0 e rt V(z , P)dt so expected utility is 4:5 " m m
0 0 e rt dF dF V (zt Pt ) dt d z() d m d d
0 " / z()
" 0 " F()z()* m
0 F(t)e rt V(zt pt ) dt Now use F(0)=0, F(4) = 1 to rewrite the maximand as
" m
0 1 F(t) e rt V(zt , pt) dt The last integral is the expression we want to maximize. Make a change of variables to simplify problem S(t) = 1BF(t) = Prob. of being alive by t ("survival function") S(t) h(t) S(t) y / ln S (so eBy = S) (3) y h P (t) (2) Now replace 1  F = S by ey, so the maximand becomes
" m
0 e rty(t) V(zt pt)dt 4:6 The advantage of this formulation is that it is now transparent that this kind of uncertainty changes the problem by changing the effective discount rate. The optimizer discounts the future more heavily because she may not be around to enjoy it. Recall that h(t) = h(P(t)). The hazard function depends on the current stock. The decisionmaker controls the evolution of the stock. The control problem is
" max
z m
0 e (rt y) V(z , P)dt (1) (3) P = z B g (P) y = h(P) P(0) = P0 y(0) = 0 and the current value Hamiltonian is (4) Hcv = e y V(P , z) 1 z g (P) 2h(P) where 1 and 2 are the costate variables associated with states P and y. Note that y is treated as a state variable. We have simplified the problem by "getting rid of" the uncertainty, but at the cost of adding a new state variable. The system (1) and (3) is recursive. This makes it a bit easier to characterize solution. Note that y will never equal 0, so we will not get the "usual sort" of steady state  i.e., one in which all state variables stop changing. However, there is a limiting value of P, i.e, a steady state at which the state P stops changing: P = 0. P = 0 defines a conditional steady state, i.e. one which is conditional upon disaster not having occurred. Whenever I speak of a steady state for the problem with risk, I mean a conditional steady state. Necessary conditions (5) (6) (7) e y Vz 1 0 1 r 1 e y Vp 1 g N (P) 2h N (P) 2 r 2 e yV 4:7 From now on we will be interested only in the steady state analysis, i.e., in the limiting value of P, conditional upon disaster not occurring. As we noted above, the state y grows without bounds, so we cannot speak of it's limiting value, nor can we obtain the steady state simply by setting the time derivatives of equations 1, 3, 6 and 7 equal to 0. However, we can proceed as follows. Totally differentiate (5) wrt time, using the costate equations 6 and 7, and then using 5 to eliminate 1. If we carry out this algebra we obtain an equation for z given by z = a(z,P) + b(z,P,D2; h), where (8) and the functions a( ) and b( ) are given by (9) (10) 2 / e y 2 a / {(* + gN)Vz + VP  VzP(z  g(P))}/Vzz b / {h(P)Vz + hND2}/Vzz. I have decomposed z into two functions, a( ) is the time derivative of z (under optimal control) when there is no risk (h / 0); the function b( ) collects all the terms that involve h, i.e., those terms that involve risk. I will use this decomposition for comparative statics of the steady state, below. A (conditional) steady state requires (using equation 1) that emissions = decay, or: (11) z = g(P) P is constant if and only if z is constant. In order for z to be constant, we require a( ) + b( ) = 0. However, if both z and P are constant, then D2 must be constant. Using the definition of D2, we have D2 = 0 if and only if (12) 2 V r h(P) Using (12) to eliminate D2 in the function b( ), we can write z = 0 iff (13) r g N (P) h(P) Vz Vp h N (P)V r h 4:8 Equations (11)  (13) are three equations in 3 unknowns, z, P and D2. These three equations give the steady state values. Note that equations 11 and 13 are independent of 12. ***************** Digression. Before studying the effect of uncertainty on the steady state, I want to explain why it makes sense that D2 is constant in the steady state, whereas, as we noted, y and 2 are not constant. Define W(t) = W(P(t)) as the current value of the expectation at time t of the value of the program given the state P(t) and optimal behavior: E m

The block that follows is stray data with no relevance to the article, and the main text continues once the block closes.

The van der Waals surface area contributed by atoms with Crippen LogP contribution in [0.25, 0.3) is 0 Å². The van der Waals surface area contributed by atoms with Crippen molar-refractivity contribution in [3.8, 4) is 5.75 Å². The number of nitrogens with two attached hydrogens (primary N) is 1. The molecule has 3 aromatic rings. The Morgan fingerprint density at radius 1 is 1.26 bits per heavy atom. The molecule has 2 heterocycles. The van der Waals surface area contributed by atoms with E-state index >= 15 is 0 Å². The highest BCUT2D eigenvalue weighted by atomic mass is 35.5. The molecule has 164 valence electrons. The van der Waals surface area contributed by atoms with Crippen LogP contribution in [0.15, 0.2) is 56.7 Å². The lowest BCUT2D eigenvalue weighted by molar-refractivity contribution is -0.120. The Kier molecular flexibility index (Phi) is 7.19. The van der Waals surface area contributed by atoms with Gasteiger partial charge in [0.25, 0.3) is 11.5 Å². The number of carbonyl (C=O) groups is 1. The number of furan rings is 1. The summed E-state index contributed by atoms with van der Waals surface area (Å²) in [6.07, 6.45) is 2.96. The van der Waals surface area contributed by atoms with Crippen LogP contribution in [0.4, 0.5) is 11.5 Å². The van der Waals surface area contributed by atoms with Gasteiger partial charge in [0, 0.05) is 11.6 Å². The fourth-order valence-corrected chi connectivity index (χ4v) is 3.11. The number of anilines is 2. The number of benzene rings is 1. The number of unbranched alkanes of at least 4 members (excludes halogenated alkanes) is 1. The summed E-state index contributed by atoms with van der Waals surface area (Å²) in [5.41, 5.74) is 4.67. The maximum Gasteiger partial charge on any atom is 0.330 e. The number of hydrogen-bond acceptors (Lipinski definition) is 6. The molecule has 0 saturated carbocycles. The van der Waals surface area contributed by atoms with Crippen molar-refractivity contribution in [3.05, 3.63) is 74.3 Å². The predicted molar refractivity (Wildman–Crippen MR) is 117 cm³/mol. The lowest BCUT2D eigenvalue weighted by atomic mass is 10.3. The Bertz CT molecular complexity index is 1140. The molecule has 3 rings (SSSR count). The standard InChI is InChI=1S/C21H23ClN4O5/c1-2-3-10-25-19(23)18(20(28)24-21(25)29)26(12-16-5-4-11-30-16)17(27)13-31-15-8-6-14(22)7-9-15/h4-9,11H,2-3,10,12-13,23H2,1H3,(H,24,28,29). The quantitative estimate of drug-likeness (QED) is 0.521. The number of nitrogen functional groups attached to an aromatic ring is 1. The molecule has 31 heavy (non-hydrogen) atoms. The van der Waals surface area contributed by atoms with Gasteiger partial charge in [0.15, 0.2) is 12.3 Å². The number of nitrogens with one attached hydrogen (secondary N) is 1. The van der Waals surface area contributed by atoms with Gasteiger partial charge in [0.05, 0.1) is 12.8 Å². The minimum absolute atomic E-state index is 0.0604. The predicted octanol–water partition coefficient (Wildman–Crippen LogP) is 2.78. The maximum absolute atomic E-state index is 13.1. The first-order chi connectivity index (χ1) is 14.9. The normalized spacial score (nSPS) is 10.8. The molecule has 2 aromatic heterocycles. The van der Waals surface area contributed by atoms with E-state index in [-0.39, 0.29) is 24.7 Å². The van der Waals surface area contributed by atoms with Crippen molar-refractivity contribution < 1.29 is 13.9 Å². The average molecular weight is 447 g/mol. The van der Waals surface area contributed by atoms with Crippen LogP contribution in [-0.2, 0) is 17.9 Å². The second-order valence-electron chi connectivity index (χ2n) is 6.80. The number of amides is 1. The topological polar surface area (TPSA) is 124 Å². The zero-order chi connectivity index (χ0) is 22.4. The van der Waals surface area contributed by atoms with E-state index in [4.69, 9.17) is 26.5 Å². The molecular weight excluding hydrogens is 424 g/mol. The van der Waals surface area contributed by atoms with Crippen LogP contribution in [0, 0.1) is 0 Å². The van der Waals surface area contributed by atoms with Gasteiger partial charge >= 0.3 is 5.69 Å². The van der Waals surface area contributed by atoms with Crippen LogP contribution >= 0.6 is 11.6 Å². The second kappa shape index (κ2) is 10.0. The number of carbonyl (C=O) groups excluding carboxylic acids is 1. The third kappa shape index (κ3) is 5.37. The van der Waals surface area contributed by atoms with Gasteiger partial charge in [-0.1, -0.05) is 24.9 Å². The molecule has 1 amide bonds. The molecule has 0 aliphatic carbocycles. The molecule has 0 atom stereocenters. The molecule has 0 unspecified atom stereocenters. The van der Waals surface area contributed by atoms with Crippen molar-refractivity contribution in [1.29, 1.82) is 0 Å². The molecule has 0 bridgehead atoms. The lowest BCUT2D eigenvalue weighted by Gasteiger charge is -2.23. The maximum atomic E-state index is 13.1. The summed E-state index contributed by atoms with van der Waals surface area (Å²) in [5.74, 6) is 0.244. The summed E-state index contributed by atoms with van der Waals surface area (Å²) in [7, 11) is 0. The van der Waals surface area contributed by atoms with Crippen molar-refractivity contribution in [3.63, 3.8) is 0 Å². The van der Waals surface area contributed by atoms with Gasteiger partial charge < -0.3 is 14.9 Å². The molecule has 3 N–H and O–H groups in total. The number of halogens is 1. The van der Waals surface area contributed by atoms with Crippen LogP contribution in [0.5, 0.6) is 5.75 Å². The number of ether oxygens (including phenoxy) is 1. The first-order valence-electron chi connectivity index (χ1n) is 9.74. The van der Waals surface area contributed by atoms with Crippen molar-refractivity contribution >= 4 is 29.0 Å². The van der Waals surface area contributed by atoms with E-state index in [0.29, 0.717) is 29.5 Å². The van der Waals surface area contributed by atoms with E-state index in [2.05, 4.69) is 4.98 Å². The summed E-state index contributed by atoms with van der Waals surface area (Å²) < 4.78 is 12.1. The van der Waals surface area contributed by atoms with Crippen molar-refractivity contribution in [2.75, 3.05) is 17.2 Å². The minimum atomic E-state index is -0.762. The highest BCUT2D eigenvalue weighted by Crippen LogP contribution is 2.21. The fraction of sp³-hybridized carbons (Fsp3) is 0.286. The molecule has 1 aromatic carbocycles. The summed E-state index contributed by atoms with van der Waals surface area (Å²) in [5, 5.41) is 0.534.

t e r(st) V(p , z)ds / Wt (where it is understood without additional notation that I am evaluating the payoff under optimal behavior). Let, P* and z* be the (conditional) steady state, i.e. the values of P and z at which the optimal trajectory remains constant (conditional on continued survival). It should be clear that when P=P* the value of W(P*) is constant (conditional on disaster not occurring). Define J(P(0),y(0),t) as the expectation, at time 0 of the current value at time t of the program. (I am at time 0 with pollution stock P(0) and I ask: What is my expectation today of the current value at time t of the continuation payoff at time t? I am discounting the stream of returns afer time t only back to time t, not to time 0.) Since y(0)=0 in every problem I can suppress this argument. (The value of P at time 0, on the other hand, could be different in different problems.) With this definition, J(P,t) = S(t)W(t). In words, J(P,t) is the expectation at time t of the future payoff, conditional on survival until time t, times the probability of survival until time t. (I'm taking the expectation, with respect to a conditioning event  survival, of the conditional expectation of payoff given survival.) Now recall the interpretation of the current shadow value 2: (14) 2 M S(t) W(t) e y(t) W(t) My (I have used the definition ey = S. Rearranging equation (14) we have  W = ey 2, which we previously defined (equation 8) as D2. We also noted that in the (conditional) steady state, W must be constant. Therefore, in the steady state D2 must be constant. This is what we wanted to show. (Pheww!) 4:9 End digression. **************************** How does inclusion of uncertainty affect the steady state? Does the decisionmaker become more or less cautious, i.e., does uncertainty cause P* increase or decrease? Note that if h / 0, (13) Y (r+gN)Vz + Vp = 0. This equation says that in the absence of risk it is optimal to strike the following balance: An extra unit of consumption today increases the current flow of utility by Vz but increases pollution costs in the future by Vp . These future costs need to be discounted by the interest rate r, and the decay rate (of pollution) gN. A larger value of r means that you value the future less, and a larger value of gN means that the pollution decays more rapidly, and therefore does less damage in the future. Thus, larger values of either r or gN mean that the steady state stock will be larger. We obtained this result in Notes #3. We can analyze the effect of the inclusion of uncertainty by examining the comparative statics of the deterministic steady state, using the stability condition. Consider the deterministic system. As we saw, this is given by P = z  g(P), z = a( ), where the function a( ) is defined in (9). The linearization of this system is P z g 1 aP az P z P z (15) . A We know (see notes #3) that if we have a steady state in the deterministic problem, it must be a saddle point, and therefore the determinant of A must be negative. Here we are not demonstrating stability, we are assuming it. Now we will use this assumption for the comparative statics exercise, much as we use the assumption of negative definiteness in a static optimization problem. Consider the system of equations z  g(P) = 0 and a(z,P) + b = 0. When b = 0 we have equations for the deterministic steady state, and when b is given by equation (10) we have the equations for the steady state under risk. How does the value of b affect the steady state? Totally differentiate the system treating b as a constant parameter, using Cramer's rule and the fact that A < 0 to obtain (16) dP/db = 1/A < 0 Equation (16) says that an increase in b decreases the steady state. Thus, if b > 0 at the steady state in the risky situation, the (conditional) steady state under risk is lower than the deterministic steady state. Using equation (10) and (12), we see that b > 0 iff (17) Vz/V < hN/(r+ h)h 4:10 where (17) is evaluated at the steady state under risk. We see that (17) will be satisfied if hN is sufficiently large or if h is sufficiently small (and hN remains strictly positive). The inequality in (17) is reversed if hN is small and/or h is large. To summarize, including risk has two, opposing effects on steady state: (a) increases SS pollution and consumption if h independent of P. (Eat, drink and be merry, for tomorrow we die.) (b) decreases SS pollution and consumption if h N (P) is large. (Ascetics live longer.) *ss Distinction between avoidable and unavoidable is crucial. **** Tsur and ????, 1996 JEDC, consider a different type of avoidable risk. In their problem, a catastrophe happens when the state  e.g. the level of greenhouse gasses  reaches (or is above) a critical level. Optimizer has a probability distribution over this level, but does not know its value. Pollution also causes flow of disutillity, so in absence of threat of catastrophe, it would be optimal to move the state to a finite level. With uncertainty, optimal behavior depends on initial condition. If initial condition is low, want to keep the state low (relative to certainty case) to reduce risk. But if initial condition is very high, you know that the critical level is higher then the level you would want to take state to (absent risk), so uncertainty doesn't matter. 4:11 ...